“But if there’s a mortgage involved, the bank will not mortgage the notarial fees nor the agency fees if the buyer pays.

“If the seller pays the agency commission, the full price is shown on the deed, notarial taxes and fees will be based on the gross price and the bank will mortgage the total amount.”

Look out for property adds with the mystic three-letter initialisation FAI. This stands for frais d’agence inclus, which means the agent’s fees are included in the listed price, meaning the seller will pay the agent.

Building fees

If you’re buying an apartment you may also need to pay a charge – which is the building fee that covers things like external maintenance and the salary of the concierge if you have one.

Likewise if your building has a Syndic de copropriété (home-owners association) you may also need to pay a fee to join that.

Renovation fees

If you’re intended to do a renovation, bear in mind that costs for building materials and tradesmen may be higher than you are expecting. The advice of pretty much anyone who has ever done a renovation project is ‘double your budget’.

If you’re from the UK, remember that post-Brexit restrictions on imports means it is much more difficult to save money by buying items like bathroom suites in the UK and bringing them over to France. 

Property taxes

Once you are the proud owner of your beautiful home in France you’ll be responsible for a tax known as taxe foncière, a land tax paid for by the property owner. How much this is depends on the size of the property and its location.

You may also, if this is a second home, for example, face a second tax based in part on its rental value, known as taxe d’habitation. This is being phased out for main properties, but second homeowners don’t have that luxury.

Property taxes are usually not paid up front, but charged in the year after you move in, so this isn’t an up-front expense but one to add to the usual costs like utilities and insurance when you are budgeting for the running costs of your new place.

Member comments

Log in here to leave a comment.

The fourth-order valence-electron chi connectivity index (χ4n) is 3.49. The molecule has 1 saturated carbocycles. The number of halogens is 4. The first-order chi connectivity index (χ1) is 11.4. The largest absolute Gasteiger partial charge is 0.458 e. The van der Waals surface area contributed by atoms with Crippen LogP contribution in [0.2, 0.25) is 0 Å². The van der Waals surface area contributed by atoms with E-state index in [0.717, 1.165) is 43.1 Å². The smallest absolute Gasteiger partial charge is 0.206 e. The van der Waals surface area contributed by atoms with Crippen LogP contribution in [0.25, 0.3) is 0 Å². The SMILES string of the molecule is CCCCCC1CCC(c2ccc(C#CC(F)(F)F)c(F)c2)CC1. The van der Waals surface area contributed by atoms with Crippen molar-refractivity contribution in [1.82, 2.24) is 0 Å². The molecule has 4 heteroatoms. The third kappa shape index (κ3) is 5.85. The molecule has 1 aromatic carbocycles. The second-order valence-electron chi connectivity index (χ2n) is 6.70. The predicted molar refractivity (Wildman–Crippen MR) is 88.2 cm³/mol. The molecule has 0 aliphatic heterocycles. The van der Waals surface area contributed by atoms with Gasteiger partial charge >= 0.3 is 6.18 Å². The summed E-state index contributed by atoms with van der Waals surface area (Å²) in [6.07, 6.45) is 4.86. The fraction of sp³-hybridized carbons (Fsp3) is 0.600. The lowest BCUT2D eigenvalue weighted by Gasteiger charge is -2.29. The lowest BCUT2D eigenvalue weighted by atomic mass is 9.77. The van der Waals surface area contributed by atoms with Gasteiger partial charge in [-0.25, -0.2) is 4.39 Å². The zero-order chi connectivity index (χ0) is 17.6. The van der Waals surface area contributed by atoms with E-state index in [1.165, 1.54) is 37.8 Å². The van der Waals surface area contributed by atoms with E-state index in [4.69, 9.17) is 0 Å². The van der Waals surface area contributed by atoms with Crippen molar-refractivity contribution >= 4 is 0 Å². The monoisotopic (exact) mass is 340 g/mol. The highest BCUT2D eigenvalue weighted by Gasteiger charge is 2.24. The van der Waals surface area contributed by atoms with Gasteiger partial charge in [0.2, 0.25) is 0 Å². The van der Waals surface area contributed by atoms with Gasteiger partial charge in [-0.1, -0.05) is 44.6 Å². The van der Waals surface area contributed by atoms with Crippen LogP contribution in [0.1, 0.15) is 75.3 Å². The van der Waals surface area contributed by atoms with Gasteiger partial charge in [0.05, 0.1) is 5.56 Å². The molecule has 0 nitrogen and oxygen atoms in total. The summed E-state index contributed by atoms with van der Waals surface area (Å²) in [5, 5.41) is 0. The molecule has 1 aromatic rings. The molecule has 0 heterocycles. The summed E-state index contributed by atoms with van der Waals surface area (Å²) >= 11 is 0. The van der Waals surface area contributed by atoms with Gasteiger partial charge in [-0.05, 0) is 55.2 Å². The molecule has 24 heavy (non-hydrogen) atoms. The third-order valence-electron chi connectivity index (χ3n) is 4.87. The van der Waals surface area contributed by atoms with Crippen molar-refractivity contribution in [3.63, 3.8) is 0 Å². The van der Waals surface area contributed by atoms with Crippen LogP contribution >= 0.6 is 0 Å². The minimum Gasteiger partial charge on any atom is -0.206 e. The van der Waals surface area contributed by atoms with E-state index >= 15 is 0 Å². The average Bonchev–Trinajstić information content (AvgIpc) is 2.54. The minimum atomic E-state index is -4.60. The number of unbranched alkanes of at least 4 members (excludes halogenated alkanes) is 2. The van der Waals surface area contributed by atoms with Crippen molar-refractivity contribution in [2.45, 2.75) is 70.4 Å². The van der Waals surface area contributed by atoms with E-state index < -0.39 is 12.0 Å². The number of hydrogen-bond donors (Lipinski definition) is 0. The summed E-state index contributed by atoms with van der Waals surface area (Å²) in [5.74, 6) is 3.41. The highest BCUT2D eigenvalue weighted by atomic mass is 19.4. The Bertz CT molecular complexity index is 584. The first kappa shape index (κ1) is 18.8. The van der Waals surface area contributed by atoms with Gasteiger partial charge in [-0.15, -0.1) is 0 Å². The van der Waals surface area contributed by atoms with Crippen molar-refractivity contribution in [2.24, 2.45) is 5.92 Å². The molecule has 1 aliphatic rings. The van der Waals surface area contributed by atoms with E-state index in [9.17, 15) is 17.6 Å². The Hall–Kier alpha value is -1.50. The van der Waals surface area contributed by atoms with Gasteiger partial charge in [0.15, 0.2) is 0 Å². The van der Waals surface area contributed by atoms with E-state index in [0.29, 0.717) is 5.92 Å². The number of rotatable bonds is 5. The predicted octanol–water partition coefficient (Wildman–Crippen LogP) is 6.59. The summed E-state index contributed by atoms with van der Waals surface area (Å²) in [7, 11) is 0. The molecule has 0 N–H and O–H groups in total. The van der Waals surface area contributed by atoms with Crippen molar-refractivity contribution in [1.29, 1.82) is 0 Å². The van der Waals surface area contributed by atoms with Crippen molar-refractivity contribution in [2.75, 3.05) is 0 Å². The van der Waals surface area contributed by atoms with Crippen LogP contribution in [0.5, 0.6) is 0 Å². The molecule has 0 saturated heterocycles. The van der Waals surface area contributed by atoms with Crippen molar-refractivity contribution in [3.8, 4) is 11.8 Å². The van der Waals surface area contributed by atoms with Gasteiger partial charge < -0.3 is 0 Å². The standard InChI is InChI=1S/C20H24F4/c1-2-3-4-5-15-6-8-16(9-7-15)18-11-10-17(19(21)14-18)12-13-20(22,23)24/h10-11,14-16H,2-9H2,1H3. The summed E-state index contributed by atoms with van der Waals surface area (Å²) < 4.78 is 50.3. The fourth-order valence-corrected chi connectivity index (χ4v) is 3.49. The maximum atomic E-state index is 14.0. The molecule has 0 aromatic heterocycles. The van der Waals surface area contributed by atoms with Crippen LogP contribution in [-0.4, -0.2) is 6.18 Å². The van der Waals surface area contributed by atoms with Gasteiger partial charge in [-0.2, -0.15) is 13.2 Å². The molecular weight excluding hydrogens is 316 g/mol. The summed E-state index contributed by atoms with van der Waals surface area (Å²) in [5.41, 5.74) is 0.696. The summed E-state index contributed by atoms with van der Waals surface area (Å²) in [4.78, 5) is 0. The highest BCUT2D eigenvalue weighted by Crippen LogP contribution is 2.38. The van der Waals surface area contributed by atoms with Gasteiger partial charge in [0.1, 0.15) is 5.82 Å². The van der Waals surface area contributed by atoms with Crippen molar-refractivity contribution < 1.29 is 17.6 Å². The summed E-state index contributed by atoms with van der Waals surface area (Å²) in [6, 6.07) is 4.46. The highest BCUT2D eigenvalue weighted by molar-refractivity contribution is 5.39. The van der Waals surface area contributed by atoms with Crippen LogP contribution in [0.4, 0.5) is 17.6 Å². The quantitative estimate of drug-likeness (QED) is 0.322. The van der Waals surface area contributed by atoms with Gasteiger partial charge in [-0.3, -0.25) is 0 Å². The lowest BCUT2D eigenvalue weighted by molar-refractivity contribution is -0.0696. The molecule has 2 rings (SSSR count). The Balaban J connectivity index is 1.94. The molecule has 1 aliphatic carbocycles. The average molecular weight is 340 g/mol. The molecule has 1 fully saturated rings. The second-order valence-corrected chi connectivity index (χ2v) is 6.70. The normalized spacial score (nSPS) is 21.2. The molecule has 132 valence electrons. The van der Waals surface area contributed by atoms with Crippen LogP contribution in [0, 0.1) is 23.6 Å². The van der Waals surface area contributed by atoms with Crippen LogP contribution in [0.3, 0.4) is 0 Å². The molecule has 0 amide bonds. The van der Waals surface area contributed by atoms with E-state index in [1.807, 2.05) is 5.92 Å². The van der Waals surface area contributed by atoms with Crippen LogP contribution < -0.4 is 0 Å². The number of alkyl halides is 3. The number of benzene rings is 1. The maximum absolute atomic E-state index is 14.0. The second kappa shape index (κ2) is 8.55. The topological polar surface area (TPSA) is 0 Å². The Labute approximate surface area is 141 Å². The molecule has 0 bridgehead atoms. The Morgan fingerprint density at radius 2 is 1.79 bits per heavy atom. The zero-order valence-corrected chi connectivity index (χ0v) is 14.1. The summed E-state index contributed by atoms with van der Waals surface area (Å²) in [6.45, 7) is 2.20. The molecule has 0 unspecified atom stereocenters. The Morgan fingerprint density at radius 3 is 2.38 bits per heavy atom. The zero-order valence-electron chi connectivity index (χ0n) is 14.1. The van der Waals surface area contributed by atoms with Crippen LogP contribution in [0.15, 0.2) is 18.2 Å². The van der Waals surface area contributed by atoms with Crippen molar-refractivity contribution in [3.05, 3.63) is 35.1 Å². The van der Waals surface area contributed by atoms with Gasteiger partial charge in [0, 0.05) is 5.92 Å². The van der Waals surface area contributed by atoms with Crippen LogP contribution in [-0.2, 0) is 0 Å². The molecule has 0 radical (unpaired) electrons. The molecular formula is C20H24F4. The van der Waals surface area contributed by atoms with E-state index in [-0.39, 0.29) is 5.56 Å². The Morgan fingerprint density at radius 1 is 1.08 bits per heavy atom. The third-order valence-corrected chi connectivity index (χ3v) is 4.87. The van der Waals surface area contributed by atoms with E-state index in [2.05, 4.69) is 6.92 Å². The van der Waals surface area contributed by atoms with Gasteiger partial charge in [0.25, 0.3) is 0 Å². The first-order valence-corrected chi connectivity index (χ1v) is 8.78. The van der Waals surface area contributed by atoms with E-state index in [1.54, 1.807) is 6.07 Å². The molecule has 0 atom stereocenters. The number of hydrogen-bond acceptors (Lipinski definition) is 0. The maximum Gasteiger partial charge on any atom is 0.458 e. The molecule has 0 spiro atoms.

Become a Member to leave a comment.
For members


How to avoid huge ‘roaming’ phone bills while visiting France

Ever wondered how to avoid paying exorbitant roaming fees when travelling in France? There are ways to keep your internet access while avoiding being hit by a big bill.

How to avoid huge 'roaming' phone bills while visiting France

Travelling without access to the internet is almost impossible these days. We use our phones for mapping applications, contacting the Airbnb, even scanning the QR code for the restaurant menu.

If you’re lucky enough to have a phone registered in an EU country than you don’t need to worry, thanks to the EU’s cap on charges for people travelling, but non-Europeans need to be careful with their phone use abroad.

First things first, if you are looking to avoid roaming charges, be sure to go into your settings and turn off “data roaming.” Do it right before your plane lands or your train arrives – you don’t want to risk the phone company in your home country starting the clock on ‘one day of roaming fees’ without knowing it.

But these days travelling without internet access can be difficult and annoying, especially as a growing number of tourist attractions require booking in advance online, while restaurants often display their menus on a QR code.

So here are some techniques to keep the bills low.

Check your phone company’s roaming plan

Before leaving home, check to see what your phone plan offers for pre-paid roaming deals.

For Brits, if you have a phone plan with “Three” for example, you can ask about their “Go Roam” plan for add-on allowance. You can choose to pay monthly or as you go. Vodafone offers eight day and 15 day passes that are available for £1 a day.

For Americans, T-Mobile offers you to add an “international pass” which will charge you $5 per day. Verizon and AT&T’s roaming plans will charge you $10 per day. For AT&T, you are automatically opted into this as soon as your phone tries to access data abroad.